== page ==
File:. AFP/Frederic J. Brown
OTTAWA - The signs of an unprecedented labour shortage in Canada are glaring: Hospital emergency rooms closed because of a lack of nurses, restaurants skipping meals and fewer Santas in malls.
In Ottawa, a "Help Wanted" notice in the window of Corazon De Maiz restaurant -- like those in storefronts across Canada -- has gone mostly unanswered since the recent lifting of public health restrictions introduced 19 months ago to slow the spread of the coronavirus.
The end of Covid-19 lockdowns brought droves of customers to the capital city eatery, but with kitchen staffing levels down, the restaurant has been unable to meet the demand for burritos and tacos.
Studies by the government and industry associations found that up to two-thirds of Canadian businesses are facing worker shortages, and claim the deficit is limiting their growth.
The industries most affected are health care, food services, manufacturing and construction.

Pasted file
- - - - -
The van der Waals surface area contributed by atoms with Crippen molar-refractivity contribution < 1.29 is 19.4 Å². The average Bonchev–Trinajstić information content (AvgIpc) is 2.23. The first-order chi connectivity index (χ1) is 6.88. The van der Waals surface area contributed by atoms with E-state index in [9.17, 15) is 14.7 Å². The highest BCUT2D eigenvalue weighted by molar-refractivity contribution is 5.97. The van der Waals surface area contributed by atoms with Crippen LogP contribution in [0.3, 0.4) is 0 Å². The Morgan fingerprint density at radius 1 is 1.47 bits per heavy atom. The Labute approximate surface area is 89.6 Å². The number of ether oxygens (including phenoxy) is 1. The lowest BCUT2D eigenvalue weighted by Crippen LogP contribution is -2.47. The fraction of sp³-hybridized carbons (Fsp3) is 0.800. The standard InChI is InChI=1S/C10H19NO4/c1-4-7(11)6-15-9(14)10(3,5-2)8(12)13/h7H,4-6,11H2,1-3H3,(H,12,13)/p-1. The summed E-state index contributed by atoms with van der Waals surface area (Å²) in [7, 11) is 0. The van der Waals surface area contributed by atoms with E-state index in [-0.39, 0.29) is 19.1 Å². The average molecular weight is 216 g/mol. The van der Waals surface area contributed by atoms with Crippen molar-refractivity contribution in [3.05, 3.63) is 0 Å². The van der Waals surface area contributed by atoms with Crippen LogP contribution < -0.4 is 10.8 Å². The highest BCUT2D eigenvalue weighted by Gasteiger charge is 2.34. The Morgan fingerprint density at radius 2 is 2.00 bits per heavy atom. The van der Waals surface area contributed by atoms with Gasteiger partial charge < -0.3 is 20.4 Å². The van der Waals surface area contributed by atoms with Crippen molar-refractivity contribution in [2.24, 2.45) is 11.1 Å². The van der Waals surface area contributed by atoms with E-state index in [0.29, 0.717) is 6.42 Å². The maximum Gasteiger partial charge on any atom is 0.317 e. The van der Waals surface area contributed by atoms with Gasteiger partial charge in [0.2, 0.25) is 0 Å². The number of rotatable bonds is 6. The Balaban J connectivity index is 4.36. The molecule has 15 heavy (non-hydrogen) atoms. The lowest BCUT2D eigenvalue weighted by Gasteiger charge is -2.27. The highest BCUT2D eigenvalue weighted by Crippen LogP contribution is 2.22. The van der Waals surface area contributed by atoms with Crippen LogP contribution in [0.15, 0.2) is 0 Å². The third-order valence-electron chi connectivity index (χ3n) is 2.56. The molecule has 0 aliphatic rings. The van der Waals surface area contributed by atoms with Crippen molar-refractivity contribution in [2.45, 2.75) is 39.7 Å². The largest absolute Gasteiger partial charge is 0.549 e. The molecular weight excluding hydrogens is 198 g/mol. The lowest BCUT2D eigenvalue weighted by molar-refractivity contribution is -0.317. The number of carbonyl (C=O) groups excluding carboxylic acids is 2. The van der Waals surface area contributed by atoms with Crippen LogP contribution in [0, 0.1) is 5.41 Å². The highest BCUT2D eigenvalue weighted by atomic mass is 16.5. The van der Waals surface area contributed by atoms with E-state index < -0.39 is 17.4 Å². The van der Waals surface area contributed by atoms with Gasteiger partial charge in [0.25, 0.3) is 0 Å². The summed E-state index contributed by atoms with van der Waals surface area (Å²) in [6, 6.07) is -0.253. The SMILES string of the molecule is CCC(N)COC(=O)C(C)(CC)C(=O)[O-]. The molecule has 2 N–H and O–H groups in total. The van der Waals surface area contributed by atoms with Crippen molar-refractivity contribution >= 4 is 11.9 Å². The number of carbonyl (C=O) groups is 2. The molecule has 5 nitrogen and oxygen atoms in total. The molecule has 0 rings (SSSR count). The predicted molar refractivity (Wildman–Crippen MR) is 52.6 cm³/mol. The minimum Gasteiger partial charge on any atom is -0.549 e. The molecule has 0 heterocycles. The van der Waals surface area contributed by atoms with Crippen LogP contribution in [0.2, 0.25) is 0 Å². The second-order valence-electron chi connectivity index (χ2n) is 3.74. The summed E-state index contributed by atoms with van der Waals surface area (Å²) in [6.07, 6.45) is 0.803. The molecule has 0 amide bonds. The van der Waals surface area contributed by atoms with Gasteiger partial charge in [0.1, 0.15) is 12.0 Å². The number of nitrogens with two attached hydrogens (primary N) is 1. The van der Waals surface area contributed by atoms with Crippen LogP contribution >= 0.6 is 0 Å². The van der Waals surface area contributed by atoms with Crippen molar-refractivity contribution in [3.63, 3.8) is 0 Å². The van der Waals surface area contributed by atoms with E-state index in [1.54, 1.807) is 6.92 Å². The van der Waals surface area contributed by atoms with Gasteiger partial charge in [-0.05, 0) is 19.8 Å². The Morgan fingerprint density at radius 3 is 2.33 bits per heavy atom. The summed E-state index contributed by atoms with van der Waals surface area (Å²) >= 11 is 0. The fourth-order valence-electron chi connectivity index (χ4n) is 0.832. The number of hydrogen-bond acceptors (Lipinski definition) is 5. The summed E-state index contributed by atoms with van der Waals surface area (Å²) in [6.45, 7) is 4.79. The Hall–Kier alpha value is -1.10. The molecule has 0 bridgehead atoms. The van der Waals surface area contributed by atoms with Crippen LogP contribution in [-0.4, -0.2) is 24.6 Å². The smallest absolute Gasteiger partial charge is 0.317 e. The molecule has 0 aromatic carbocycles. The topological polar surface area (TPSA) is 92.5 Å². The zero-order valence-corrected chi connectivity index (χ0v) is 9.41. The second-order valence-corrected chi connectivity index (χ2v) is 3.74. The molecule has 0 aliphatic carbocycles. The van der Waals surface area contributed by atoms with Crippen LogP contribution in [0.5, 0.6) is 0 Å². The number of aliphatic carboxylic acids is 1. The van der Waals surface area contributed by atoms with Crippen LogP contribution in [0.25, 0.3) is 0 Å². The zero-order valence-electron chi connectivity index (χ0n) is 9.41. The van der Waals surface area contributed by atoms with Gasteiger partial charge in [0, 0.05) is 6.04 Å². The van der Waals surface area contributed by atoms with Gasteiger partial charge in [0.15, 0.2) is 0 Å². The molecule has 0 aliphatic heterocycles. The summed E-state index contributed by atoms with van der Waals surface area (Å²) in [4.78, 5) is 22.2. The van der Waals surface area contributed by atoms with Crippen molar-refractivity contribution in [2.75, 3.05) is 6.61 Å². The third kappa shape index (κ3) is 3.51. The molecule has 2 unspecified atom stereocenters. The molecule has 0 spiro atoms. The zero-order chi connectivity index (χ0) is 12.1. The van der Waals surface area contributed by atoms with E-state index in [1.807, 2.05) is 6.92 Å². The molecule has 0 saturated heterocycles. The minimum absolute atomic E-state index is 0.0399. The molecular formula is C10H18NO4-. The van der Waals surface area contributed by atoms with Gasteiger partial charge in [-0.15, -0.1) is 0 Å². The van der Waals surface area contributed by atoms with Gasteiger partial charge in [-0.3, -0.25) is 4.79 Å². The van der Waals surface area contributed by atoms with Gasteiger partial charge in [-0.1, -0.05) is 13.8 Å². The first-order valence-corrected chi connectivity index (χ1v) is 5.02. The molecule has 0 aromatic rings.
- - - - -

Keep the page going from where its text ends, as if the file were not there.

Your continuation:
According to the latest from Statistics Canada, there were a total of 1,014,600 job vacancies in September, including 196,100 in food services and 131,200 in health care -- double the numbers from two years ago.
Trevin Stratton, a partner at Deloitte Canada, said factors contributing to the shortfall include an ageing population leaving the workforce and lower recent immigration due to travel restrictions -- which Canada lifted in September.
Some sectors are adapting through the use of technologies such as increased automation in manufacturing, e-commerce in retail, or allowing staff to work from home.
But in others, "many workers might not necessarily yet feel comfortable working somewhere where their physical presence is required," Stratton said.
This is particularly true in the restaurant industry, which also shed workers fed up with the cycle of lockdowns and re-openings throughout the pandemic. "They're now looking for more stability," Stratton said.
With Christmas just weeks away, the trend has also impacted the supply of Santa actors usually hired for photos with children on their knee at shopping malls or professional mixers.